As historic social bonds have weakened and cities have become collections of individuals, public open spaces have also changed from being embedded in the social fabric of the city to being a part of more impersonal and fragmented urban environments. So to know that planned places such as Efua sunderland has walls around it is disturbing. i gather that even the new park being built by KMA opposite golden tulip hotel in Kumasi also has a big wall erected. This orderliness and privatisation of public spaces to give access to only some ‘public’ is unfortunate. Attempts at developing open spaces need to understand the dynamics of a ‘good’ place, what works and what doesn’t, because, the fact that a park exist does not mean people will use it.
    Spaces such as Oxford Street offer great learning environments for us about how ‘good’ public spaces work. Oxford Street, although developed organically/informally, is an example of city space that represents vitality, multi-functionality, spontaneity. At nights and at weekends, you observe a shared set of values or expectations about how people will or should behave. Pedestrians, fun lovers, drivers all negotiate for space, with an in-built understanding of how to share the space while maintaining a unique social interaction. It even contradicts the conventional wisdom that pedestrian traffic and auto traffic should be separated, agreeing with the kind of public space authors such as Jane Jacobs, William Whyte and now Chris Webster advocate for. Organically developed public spaces that are successful need to be understood and nurtured to withhold the added value of these long-lived spaces, spaces of collective living, collective histories, memories and responsibilities.

  • Kofi Boone

    I teach landscape architecture and I just returned from Accra and having my class work on efforts on public space in the city, including the Mmofra Foundation site in Dzorwulu. It was a great experience. I appreciate the insightful notes on this thread and the words of participants questioning the idea of “park” in a Ghanaian context.

    While in Ghana, I heard a recurring refrain from the elders that young people, especially young people that did not grow up in a village setting, were losing their connection to traditional culture. And that it was in the village setting, and in nature, that important life lessons were taught. Accra’s population is above 4 million, and about 1/3 of those people commute in and out of the city to self-built areas and village settings nearby. That level of mobility plays a role in the discussion, imo (a commentary of urban housing alternatives, incomes, and connections to village settings). But as Ghana and West Africa continue to urbanize, and fewer and fewer people have a connection to villages and traditional culture, what is the role of public space in the city to pass along cultural values? Are parks those potential places?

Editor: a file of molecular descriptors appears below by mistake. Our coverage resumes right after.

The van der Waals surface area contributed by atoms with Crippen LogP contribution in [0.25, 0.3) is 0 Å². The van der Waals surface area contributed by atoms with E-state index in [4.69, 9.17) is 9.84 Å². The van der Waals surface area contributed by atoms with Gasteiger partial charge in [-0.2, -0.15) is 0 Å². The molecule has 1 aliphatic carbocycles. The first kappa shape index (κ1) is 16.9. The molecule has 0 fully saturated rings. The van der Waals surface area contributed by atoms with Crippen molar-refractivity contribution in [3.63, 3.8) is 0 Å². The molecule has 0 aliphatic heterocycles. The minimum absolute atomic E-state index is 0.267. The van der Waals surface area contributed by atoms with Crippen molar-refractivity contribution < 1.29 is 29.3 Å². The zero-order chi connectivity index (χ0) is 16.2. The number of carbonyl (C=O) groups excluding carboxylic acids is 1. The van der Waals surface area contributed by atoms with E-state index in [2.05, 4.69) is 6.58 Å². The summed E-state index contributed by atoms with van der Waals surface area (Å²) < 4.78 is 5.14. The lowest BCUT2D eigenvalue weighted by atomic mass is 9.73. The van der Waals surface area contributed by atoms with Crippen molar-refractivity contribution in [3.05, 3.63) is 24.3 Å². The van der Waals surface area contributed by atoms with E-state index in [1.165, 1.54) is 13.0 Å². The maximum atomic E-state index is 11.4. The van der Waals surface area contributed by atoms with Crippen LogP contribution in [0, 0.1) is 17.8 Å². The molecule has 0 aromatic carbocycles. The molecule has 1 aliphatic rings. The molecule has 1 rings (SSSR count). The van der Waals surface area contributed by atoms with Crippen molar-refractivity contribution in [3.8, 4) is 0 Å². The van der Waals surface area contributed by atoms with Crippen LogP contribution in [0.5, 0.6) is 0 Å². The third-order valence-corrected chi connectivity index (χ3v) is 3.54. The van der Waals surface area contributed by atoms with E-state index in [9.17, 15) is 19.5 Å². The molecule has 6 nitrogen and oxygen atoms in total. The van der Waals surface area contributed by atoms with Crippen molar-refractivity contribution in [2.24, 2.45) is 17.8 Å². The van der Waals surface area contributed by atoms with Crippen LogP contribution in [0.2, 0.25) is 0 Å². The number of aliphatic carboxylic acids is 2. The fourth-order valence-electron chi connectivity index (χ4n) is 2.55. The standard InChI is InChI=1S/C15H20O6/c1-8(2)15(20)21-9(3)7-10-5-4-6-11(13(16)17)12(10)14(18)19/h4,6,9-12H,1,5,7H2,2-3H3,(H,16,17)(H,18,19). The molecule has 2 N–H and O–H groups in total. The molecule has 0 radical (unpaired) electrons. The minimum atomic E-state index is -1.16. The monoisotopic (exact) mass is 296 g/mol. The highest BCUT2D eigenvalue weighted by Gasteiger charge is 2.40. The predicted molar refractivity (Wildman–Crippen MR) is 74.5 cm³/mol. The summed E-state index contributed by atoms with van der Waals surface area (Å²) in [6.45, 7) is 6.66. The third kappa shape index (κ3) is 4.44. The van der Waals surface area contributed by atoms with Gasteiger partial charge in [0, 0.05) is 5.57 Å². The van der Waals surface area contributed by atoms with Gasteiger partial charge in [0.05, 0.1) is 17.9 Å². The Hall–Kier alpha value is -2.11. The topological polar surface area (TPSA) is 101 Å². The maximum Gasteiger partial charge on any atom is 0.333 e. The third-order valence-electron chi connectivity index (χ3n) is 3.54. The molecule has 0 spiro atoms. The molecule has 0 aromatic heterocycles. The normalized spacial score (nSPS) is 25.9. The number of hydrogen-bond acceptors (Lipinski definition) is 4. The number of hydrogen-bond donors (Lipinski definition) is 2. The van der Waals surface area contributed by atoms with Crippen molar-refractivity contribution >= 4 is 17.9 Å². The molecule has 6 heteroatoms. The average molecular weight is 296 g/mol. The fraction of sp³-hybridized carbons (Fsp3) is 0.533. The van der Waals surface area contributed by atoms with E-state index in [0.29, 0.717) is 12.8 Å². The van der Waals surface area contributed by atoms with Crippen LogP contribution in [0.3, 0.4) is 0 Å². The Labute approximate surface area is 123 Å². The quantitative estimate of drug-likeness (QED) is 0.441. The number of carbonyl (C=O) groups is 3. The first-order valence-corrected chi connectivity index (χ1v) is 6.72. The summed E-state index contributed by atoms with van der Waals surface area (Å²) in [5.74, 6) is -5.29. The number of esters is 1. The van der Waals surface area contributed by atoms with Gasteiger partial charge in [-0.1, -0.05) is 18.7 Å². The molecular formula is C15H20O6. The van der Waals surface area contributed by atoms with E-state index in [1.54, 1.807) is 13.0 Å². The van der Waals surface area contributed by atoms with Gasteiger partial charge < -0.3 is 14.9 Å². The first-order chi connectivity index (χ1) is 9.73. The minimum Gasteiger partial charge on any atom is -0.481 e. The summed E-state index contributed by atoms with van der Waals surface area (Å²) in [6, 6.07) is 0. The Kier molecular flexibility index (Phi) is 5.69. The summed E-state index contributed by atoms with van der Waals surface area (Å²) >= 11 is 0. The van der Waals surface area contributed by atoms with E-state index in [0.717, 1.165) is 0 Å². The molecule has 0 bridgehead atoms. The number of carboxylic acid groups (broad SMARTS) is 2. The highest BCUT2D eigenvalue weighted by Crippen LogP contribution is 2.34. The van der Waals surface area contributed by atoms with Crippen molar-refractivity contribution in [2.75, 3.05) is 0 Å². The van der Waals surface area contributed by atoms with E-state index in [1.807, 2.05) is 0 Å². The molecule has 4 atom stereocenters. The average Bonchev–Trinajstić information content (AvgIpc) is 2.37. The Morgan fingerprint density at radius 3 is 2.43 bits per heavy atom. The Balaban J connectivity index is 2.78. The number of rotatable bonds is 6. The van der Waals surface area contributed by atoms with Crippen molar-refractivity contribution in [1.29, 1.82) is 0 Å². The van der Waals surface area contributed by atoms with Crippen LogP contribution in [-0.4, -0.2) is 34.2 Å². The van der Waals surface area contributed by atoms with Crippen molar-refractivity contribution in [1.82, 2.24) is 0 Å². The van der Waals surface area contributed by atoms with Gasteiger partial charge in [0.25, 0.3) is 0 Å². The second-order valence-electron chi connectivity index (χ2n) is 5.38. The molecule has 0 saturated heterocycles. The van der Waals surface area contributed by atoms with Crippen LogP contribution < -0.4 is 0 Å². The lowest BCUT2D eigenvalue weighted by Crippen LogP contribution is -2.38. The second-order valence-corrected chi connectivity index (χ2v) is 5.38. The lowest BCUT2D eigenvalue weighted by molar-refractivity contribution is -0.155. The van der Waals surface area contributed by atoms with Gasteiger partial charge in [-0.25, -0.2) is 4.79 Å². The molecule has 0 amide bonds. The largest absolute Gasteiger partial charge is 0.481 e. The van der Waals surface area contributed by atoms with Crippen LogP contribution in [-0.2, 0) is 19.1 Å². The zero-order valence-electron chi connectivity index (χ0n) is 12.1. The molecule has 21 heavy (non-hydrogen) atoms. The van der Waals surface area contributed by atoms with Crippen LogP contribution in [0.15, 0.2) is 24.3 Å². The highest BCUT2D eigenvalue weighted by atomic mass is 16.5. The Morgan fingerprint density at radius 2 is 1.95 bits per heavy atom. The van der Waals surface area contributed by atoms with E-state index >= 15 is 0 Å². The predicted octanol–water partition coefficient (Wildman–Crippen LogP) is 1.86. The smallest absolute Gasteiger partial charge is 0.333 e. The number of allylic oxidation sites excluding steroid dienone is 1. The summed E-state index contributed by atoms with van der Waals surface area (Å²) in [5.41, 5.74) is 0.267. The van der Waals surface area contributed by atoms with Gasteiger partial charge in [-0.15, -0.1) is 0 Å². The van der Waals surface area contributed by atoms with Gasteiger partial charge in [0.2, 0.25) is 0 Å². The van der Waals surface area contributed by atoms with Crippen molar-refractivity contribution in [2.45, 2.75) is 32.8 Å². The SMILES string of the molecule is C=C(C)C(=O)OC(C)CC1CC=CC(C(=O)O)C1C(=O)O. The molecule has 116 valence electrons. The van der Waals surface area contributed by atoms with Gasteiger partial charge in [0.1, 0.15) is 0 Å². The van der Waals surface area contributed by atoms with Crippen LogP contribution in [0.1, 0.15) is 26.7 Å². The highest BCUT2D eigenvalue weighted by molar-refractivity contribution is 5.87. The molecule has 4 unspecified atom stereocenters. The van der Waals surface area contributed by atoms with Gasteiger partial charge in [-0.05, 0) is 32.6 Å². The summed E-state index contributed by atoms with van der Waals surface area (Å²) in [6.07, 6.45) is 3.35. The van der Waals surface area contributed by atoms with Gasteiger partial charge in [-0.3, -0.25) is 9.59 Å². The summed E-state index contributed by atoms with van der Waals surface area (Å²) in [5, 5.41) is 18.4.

Walking Oxford Street (with one caveat: I was shocked to see the new strip malls and fast food restaurants we are trying to get rid of here in the US), and other streets and commercial places in Accra, I found more things in common with other places than different. People appropriating places, engaging in social and public life. The need to make a living impacts leisure behaviors; rather than dedicating separated work time and leisure time, people were mixing the two at the same time. Talking with folks at a market stand or other place wasn’t just “business”…we talked about family, God, and football.

    But at the same time, there were many other places that reminded me of post war western suburbs…big roads, modernist buildings with no sense of human scale or activity, segregated and zoned areas devoid of any interest or activity beyond buying and selling.

    I don’t want to romanticize the virtues of the informal urbanism or the self-built places in the city but I observed that there is more than one urbanism present in Accra. Specifically, it is this post war western suburban pattern that greatly diminishes the potential of an Efua Sutherland Park; it’s edges are a case study in how not to make a people-centered urban place.

    Parks in Europe not only had a leisure purpose, but a social control purpose. With the industrial revolution, monarchies started opening up their royal lands for public use as a sort of panacea; to calm potentially revolutionary workers getting more defiant in deplorable urban conditions. This is also true of the birth of the urban park movement in America; immigration, rapid industrialization, and the need for urban “calming”. This economic thrust does not seem to be present in Accra and in Ghana. For obvious reasons (colonialism and neo-colonialism). So with increasing density and reduced green space in Accra, there is a land use argument for “parks”, but without the commiserate economic shifts that led to urban parks in other parts of the world, is there a mindset that accepts them?